America's most prominent Christian prison ministry partnered with the Baltimore Ravens and local churches last weekend to deliver the Gospel to children whose parents are in prison.
Prison Fellowship held a daylong sports camp for over 100 children involved with its Angel Tree program on Saturday at the Ravens practice facility in Owings Mills, Maryland, a venue local sports fans know by the nickname "The Castle."
Prison Fellowship conducted the free Angel Tree Sports Camp in partnership with the Ravens and Coca-Cola Consolidated.
Founded in 1976 by Chuck Colson, Prison Fellowship serves families whose lives have been impacted by poverty and a relative's incarceration. One of its initiatives, Angel Tree, offers multiple sports camps nationwide to help children with incarcerated parents build relationships while encouraging physical and spiritual growth.
In an interview with The Christian Post, Prison Fellowship CEO James Ackerman said the organization holds about two or three Angel Tree sports camps a month in various locations around the United States.
In addition to football, Prison Fellowship has held camps focusing on basketball, bowling and ice skating, with the group starting to branch out to soccer as well.
"The Angel Tree sports camps we've been doing for about 11 years, but this is the first time we've done an Angel Tree sports camp with the Baltimore Ravens," Ackerman said.
The ability for Prison Fellowship to use the same field where Ravens players practice in preparation for their games on Sundays came about thanks to Coca-Cola Consolidated, a Prison Fellowship donor with a close working relationship with the Baltimore NFL franchise.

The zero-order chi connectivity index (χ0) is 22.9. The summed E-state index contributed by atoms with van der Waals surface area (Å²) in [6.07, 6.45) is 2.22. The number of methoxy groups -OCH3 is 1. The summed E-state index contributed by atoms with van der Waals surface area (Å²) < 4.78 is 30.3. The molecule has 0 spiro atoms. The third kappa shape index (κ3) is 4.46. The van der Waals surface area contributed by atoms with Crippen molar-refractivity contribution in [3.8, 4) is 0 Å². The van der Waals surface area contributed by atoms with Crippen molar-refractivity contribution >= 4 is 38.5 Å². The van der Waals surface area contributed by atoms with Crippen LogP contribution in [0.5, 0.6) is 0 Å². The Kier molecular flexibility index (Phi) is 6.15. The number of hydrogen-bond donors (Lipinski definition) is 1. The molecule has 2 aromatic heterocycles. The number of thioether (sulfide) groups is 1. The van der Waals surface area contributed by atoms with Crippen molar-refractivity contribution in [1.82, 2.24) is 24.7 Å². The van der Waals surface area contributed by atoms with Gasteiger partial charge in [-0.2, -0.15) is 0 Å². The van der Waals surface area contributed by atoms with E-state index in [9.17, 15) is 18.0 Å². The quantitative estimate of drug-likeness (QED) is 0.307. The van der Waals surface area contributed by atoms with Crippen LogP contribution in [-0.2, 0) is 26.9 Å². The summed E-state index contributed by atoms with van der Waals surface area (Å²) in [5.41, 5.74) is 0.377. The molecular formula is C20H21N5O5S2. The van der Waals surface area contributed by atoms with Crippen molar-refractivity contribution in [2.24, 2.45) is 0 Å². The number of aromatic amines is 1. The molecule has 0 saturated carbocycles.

The camp ran for three or four hours, with eight stations on the field covering all the main disciplines of football. The volunteers for the event are provided by local churches, according to Ackerman.
Some stations taught focused on throwing and receiving, while others taught blocking and tackling techniques.
The camp featured retired players and coaches. Active professional football players and coaches could not attend as the Ravens traveled to face the New England Patriots this weekend.
"So there's eight different stations. The majority of the kids who are coming out are middle school, high school age. As a football camp, the majority of them [are] boys," Ackerman said. "But there [are] a fair number of girls who come out as well."
After registering, the kids met the coaches and separated into eight groups based on the different stations on the field. Every 15 minutes, the groups rotated through the stations. They eventually broke for lunch and listened to a talk.
"And those talks [shared] about the Lord and stepping into new beginnings with Jesus," Ackerman said.
After the lunch talk, campers continued going through the stations.
At the end of the day, the kids also listened to the testimonies of women raising children in the inner city while their husbands are in prison.
"The whole goal is to give the kids hope, right? Hope that you could maybe one day play for the NFL yourselves, hope that God has a purpose and plan for your life," Ackerman stated.